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Commits on Jan 14, 2012
 soh-cah-toa Moved the 'Datastore' chapter to after the 'Using the Metasploit Fram… …ework' chapter as learning about the datastore isn't necessary until after the user has learned how to use msfconsole first. 720dbe4
Commits on Jan 15, 2012
 soh-cah-toa Added a few more paragraphs describing what Metasploit is in the 'Int… …roduction' chapter. b00a830
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1. documentation/users_guide.pdf
2. +217 −198 documentation/users_guide.tex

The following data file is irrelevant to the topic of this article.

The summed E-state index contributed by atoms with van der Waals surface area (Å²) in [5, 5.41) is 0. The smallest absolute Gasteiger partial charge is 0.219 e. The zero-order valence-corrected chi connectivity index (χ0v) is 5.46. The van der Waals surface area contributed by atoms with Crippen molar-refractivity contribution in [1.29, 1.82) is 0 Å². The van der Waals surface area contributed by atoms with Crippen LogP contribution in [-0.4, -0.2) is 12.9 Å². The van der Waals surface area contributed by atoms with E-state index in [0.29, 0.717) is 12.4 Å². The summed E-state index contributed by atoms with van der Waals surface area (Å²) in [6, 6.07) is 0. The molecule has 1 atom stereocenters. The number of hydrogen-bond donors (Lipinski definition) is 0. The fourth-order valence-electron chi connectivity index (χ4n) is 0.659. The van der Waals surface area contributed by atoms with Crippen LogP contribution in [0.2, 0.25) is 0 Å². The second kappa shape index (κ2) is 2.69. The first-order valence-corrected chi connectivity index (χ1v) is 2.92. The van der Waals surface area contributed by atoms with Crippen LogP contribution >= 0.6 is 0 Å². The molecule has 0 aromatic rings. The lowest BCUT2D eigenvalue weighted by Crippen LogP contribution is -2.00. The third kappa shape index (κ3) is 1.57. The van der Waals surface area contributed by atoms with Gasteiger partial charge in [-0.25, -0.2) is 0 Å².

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 @@ -46,14 +46,33 @@ \chapter{Introduction} This is the official user guide for version 4.2 of the Metasploit Framework. This guide is designed to provide an overview of what the framework is, how it works, and what you can do with it. The latest version of this document can be -found on the Metasploit Framework web site. +found on the Metasploit Project +website.\footnote{http://dev.metasploit.com/documents/users\_guide.pdf} + + \section{What is Metasploit?} + \label{WHAT-IS-METASPLOIT} + +\par +When we use the word \textit{Metasploit}, we are actually referring to a lot of +things. Metasploit isn't just a single program, it's an entire suite of tools +that are essential to penetration testing and exploit development. That's why +it's called a \textit{framework}. \par -The Metasploit Framework is a platform for writing, testing, and using exploit -code. The primary users of Metasploit are professionals performing penetration -testing, shellcode development, and vulnerability research. +The Metasploit Framework is the result of a joint effort between the open source +community and Rapid7. At its core, the Metasploit Framework is a collection of +commonly used tools that aid in the rapid development and execution of exploits. +It's an all-in-one platform for penetration testing that lets you do everything +from enumerating entire networks and launching an exploit to evading detection +and escalating privileges. \par +Metasploit was designed with the goal of being very flexible and manageable. +Its modular design and large variety of tools has allowed it to become one of +most highly respected pieces of software in the world of penetration testing. +Since 2003, thousands of people have enjoyed using the Metasploit Framework; +we know you will too! + \pagebreak \chapter{Installation} @@ -272,198 +291,6 @@ \chapter{Getting Started} \pagebreak -\chapter{The Datastore} - -\par -The datastore is a dynamic table of named values (much like a hash) that lets -the user alter the behavior of certain components of the Metasploit Framework. -The various components use it to configure settings, patch opcodes, define -parameters, pass options between modules, etc. There are two different types of -datastores: the \textit{global} and \textit{module} datastores. The only -difference being the scope in which their settings can be seen. - -\par -When Metasploit looks for a variable (e.g. \texttt{RHOST} or \texttt{THREADS}) -it searches for it in the current module's datastore first. If it can't be found, -the global datastore is then searched last. - - \section{Global Datastore} - \label{ENV-GLOBAL} - -\par -The contents of the global datastore are applied to all modules. For instance, -if the \texttt{RHOSTS} variable is set in the global datastore, the same value -will be used no matter what module is currently being used. - -\par -The global datastore is accessed through \texttt{msfconsole} using the -\texttt{setg} and \texttt{unsetg} commands. Calling \texttt{setg} with one -argument shows the current value of that option (if it exists). If no arguments -are given, then the entire contents of the global datastore will be displayed. - -\begin{verbatim} -msf > setg - -Global -====== - -No entries in data store. - -\end{verbatim} - -\par -As you can, the global datastore is initially empty by default. We'll explain -in a little bit how to save these settings to disk so that they're loaded when -\texttt{msfconsole} starts. - - \section{Module Datastore} - \label{ENV-TEMP} - -\par -The contents of the module datastore are only applicable to the currently loaded -module. Switching to another module via the \texttt{use} command will result in -the datastore for the current module being swapped out with the datastore of the -new module. - -\par -The module datastore is accessed through the \texttt{set} and \texttt{unset} -commands. Calling \texttt{set} with one argument shows the current value of that -option (if it exists). If no arguments are given, then the entire contents of -the module datastore will be displayed. If no module is currently active, the -\texttt{set} and \texttt{unset} commands will operate in the context of the -global datastore. - -\par -Consider the following example, using the \texttt{windows/smb/ms08\_067\_netapi} -module. - -{\footnotesize -\begin{verbatim} -msf exploit(ms08_067_netapi) > show options - -Module options (exploit/windows/smb/ms08_067_netapi): - - Name Current Setting Required Description - ---- --------------- -------- ----------- - RHOST yes The target address - RPORT 445 yes Set the SMB service port - SMBPIPE BROWSER yes The pipe name to use (BROWSER, SRVSVC) - - -Exploit target: - - Id Name - -- ---- - 0 Automatic Targeting - - -msf exploit(ms08_067_netapi) > set RHOST 192.168.1.156 -RHOST => 192.168.1.156 -msf exploit(ms08_067_netapi) > -\end{verbatim} -} - -% TODO Fix this paragraph so that the string windows/smb/smb_relay -% does not stick out into the right margin - -\par -At this point, if you decided to use another module instead - say -\texttt{windows/smb/smb\_relay} - the \texttt{RHOST} variable would no longer -retain its value since it was stored in the datastore for -\texttt{windows/smb/ms08\_067\_netapi}. - -\par -As noted earlier, Metasploit queries the module datastore first when searching -for an option or variable. If none is found, then the global datastore is -searched. This means that if a variable like \texttt{RHOST} is set in both the -module and global datastores, the value of \texttt{RHOST} in the module -datastore will take precedence. This behavior allows you to effectively mask or -alias variables and options set in the global datastore. - - \section{Saving the Datastore} - \label{ENV-SAVE} - -\par -Sometimes it can become quite tedious to constantly set a variable that you -use reguarly. This is where the \texttt{save} command comes in. The -\texttt{save} command can be used to serialize the global and all module -datastores to disk. The saved environment is written to -\texttt{\$HOME/.msf4/config} and will be loaded when any of the user interfaces -are executed. - - \section{Datastore Efficiency} - \label{ENV-EFF} - -\par -This split datastore system allows you save time during exploit development -and penetration testing. Common options between exploits can be defined in the -global datastore once and automatically used in any exploit you load thereafter. - -\par -The example below shows how setting the \texttt{LPORT}, \texttt{LHOST}, and -\texttt{PAYLOAD} variables in the global datastore can save you time when -exploiting a set of Windows-based targets. If this datastore was set and a Linux -exploit was being used, the module datastore could be used (via \texttt{set} and -\texttt{unset}) to override these defaults. - -{\footnotesize -\begin{verbatim} -f > setg LHOST 192.168.0.10 -LHOST => 192.168.0.10 -msf > setg LPORT 4445 -LPORT => 4445 -msf > setg PAYLOAD windows/shell/reverse_tcp -PAYLOAD => windows/shell/reverse_tcp -msf > use windows/smb/ms04_011_lsass -msf exploit(ms04_011_lsass) > show options - -Module options: - -... - -Payload options: - - Name Current Setting Required Description - ---- --------------- -------- ----------- - EXITFUNC thread yes Exit technique: seh, thread, process - LHOST 192.168.0.10 yes The local address - LPORT 4445 yes The local port - -... - -\end{verbatim}} - - \section{Datastore Variables} - \label{ENV-VAR} - -\par -The datastore can be used to configure many aspects of the Metasploit Framework, -ranging from user interface settings to specific timeout options in the network -socket API. This section describes the most commonly used environment variables. - - \subsection{LogLevel} - -\par -The \texttt{LogLevel} variable is used to control the verbosity of log messages -provided by the various components of the framework. If this variable is not -set, logging will be disabled. Setting this variable to \texttt{0} will turn on -default log messages. A value of \texttt{1} will enable additional, non-verbose -log messages that may be helpful while troubleshooting. A value of \texttt{2} -will enable verbose debug logging. A value of \texttt{3} will enable all logging -and may generate a large amount of log messages. Use this only when much -additional information is required. Log files are stored in the -\texttt{\$HOME/.msf4/logs} directory. - - \subsection{MsfModulePaths} - -\par -The \texttt{MsfModulePaths} variable can be used to add additional directories -from which to load modules. By default, Metasploit will load modules from the -\texttt{modules} directory in the Metasploit root directory. It will also load -modules from \texttt{\$HOME/.msf4/modules} if such a path exists. - -\pagebreak - \chapter{Using the Metasploit Framework} \section{Choosing a Module} @@ -686,6 +513,198 @@ \chapter{Using the Metasploit Framework} \pagebreak +\chapter{The Datastore} + +\par +The datastore is a dynamic table of named values (much like a hash) that lets +the user alter the behavior of certain components of the Metasploit Framework. +The various components use it to configure settings, patch opcodes, define +parameters, pass options between modules, etc. There are two different types of +datastores: the \textit{global} and \textit{module} datastores. The only +difference being the scope in which their settings can be seen. + +\par +When Metasploit looks for a variable (e.g. \texttt{RHOST} or \texttt{THREADS}) +it searches for it in the current module's datastore first. If it can't be found, +the global datastore is then searched last. + + \section{Global Datastore} + \label{ENV-GLOBAL} + +\par +The contents of the global datastore are applied to all modules. For instance, +if the \texttt{RHOSTS} variable is set in the global datastore, the same value +will be used no matter what module is currently being used. + +\par +The global datastore is accessed through \texttt{msfconsole} using the +\texttt{setg} and \texttt{unsetg} commands. Calling \texttt{setg} with one +argument shows the current value of that option (if it exists). If no arguments +are given, then the entire contents of the global datastore will be displayed. + +\begin{verbatim} +msf > setg + +Global +====== + +No entries in data store. + +\end{verbatim} + +\par +As you can, the global datastore is initially empty by default. We'll explain +in a little bit how to save these settings to disk so that they're loaded when +\texttt{msfconsole} starts. + + \section{Module Datastore} + \label{ENV-TEMP} + +\par +The contents of the module datastore are only applicable to the currently loaded +module. Switching to another module via the \texttt{use} command will result in +the datastore for the current module being swapped out with the datastore of the +new module. + +\par +The module datastore is accessed through the \texttt{set} and \texttt{unset} +commands. Calling \texttt{set} with one argument shows the current value of that +option (if it exists). If no arguments are given, then the entire contents of +the module datastore will be displayed. If no module is currently active, the +\texttt{set} and \texttt{unset} commands will operate in the context of the +global datastore. + +\par +Consider the following example, using the \texttt{windows/smb/ms08\_067\_netapi} +module. + +{\footnotesize +\begin{verbatim} +msf exploit(ms08_067_netapi) > show options + +Module options (exploit/windows/smb/ms08_067_netapi): + + Name Current Setting Required Description + ---- --------------- -------- ----------- + RHOST yes The target address + RPORT 445 yes Set the SMB service port + SMBPIPE BROWSER yes The pipe name to use (BROWSER, SRVSVC) + + +Exploit target: + + Id Name + -- ---- + 0 Automatic Targeting + + +msf exploit(ms08_067_netapi) > set RHOST 192.168.1.156 +RHOST => 192.168.1.156 +msf exploit(ms08_067_netapi) > +\end{verbatim} +} + +% TODO Fix this paragraph so that the string windows/smb/smb_relay +% does not stick out into the right margin + +\par +At this point, if you decided to use another module instead - say +\texttt{windows/smb/smb\_relay} - the \texttt{RHOST} variable would no longer +retain its value since it was stored in the datastore for +\texttt{windows/smb/ms08\_067\_netapi}. + +\par +As noted earlier, Metasploit queries the module datastore first when searching +for an option or variable. If none is found, then the global datastore is +searched. This means that if a variable like \texttt{RHOST} is set in both the +module and global datastores, the value of \texttt{RHOST} in the module +datastore will take precedence. This behavior allows you to effectively mask or +alias variables and options set in the global datastore. + + \section{Saving the Datastore} + \label{ENV-SAVE} + +\par +Sometimes it can become quite tedious to constantly set a variable that you +use reguarly. This is where the \texttt{save} command comes in. The +\texttt{save} command can be used to serialize the global and all module +datastores to disk. The saved environment is written to +\texttt{\$HOME/.msf4/config} and will be loaded when any of the user interfaces +are executed. + + \section{Datastore Efficiency} + \label{ENV-EFF} + +\par +This split datastore system allows you save time during exploit development +and penetration testing. Common options between exploits can be defined in the +global datastore once and automatically used in any exploit you load thereafter. + +\par +The example below shows how setting the \texttt{LPORT}, \texttt{LHOST}, and +\texttt{PAYLOAD} variables in the global datastore can save you time when +exploiting a set of Windows-based targets. If this datastore was set and a Linux +exploit was being used, the module datastore could be used (via \texttt{set} and +\texttt{unset}) to override these defaults. + +{\footnotesize +\begin{verbatim} +f > setg LHOST 192.168.0.10 +LHOST => 192.168.0.10 +msf > setg LPORT 4445 +LPORT => 4445 +msf > setg PAYLOAD windows/shell/reverse_tcp +PAYLOAD => windows/shell/reverse_tcp +msf > use windows/smb/ms04_011_lsass +msf exploit(ms04_011_lsass) > show options + +Module options: + +... + +Payload options: + + Name Current Setting Required Description + ---- --------------- -------- ----------- + EXITFUNC thread yes Exit technique: seh, thread, process + LHOST 192.168.0.10 yes The local address + LPORT 4445 yes The local port + +... + +\end{verbatim}} + + \section{Datastore Variables} + \label{ENV-VAR} + +\par +The datastore can be used to configure many aspects of the Metasploit Framework, +ranging from user interface settings to specific timeout options in the network +socket API. This section describes the most commonly used environment variables. + + \subsection{LogLevel} + +\par +The \texttt{LogLevel} variable is used to control the verbosity of log messages +provided by the various components of the framework. If this variable is not +set, logging will be disabled. Setting this variable to \texttt{0} will turn on +default log messages. A value of \texttt{1} will enable additional, non-verbose +log messages that may be helpful while troubleshooting. A value of \texttt{2} +will enable verbose debug logging. A value of \texttt{3} will enable all logging +and may generate a large amount of log messages. Use this only when much +additional information is required. Log files are stored in the +\texttt{\$HOME/.msf4/logs} directory. + + \subsection{MsfModulePaths} + +\par +The \texttt{MsfModulePaths} variable can be used to add additional directories +from which to load modules. By default, Metasploit will load modules from the +\texttt{modules} directory in the Metasploit root directory. It will also load +modules from \texttt{\$HOME/.msf4/modules} if such a path exists. + +\pagebreak + \chapter{Advanced Features} \par @@ -856,8 +875,8 @@ \chapter{More Information} \section{Web Site} \par -The metasploit.com web site is the first place to check for updated modules and -new releases. This web site also hosts the Opcode Database and a decent +The metasploit.com website is the first place to check for updated modules and +new releases. This website also hosts the Opcode Database and a decent shellcode archive. \section{Mailing List}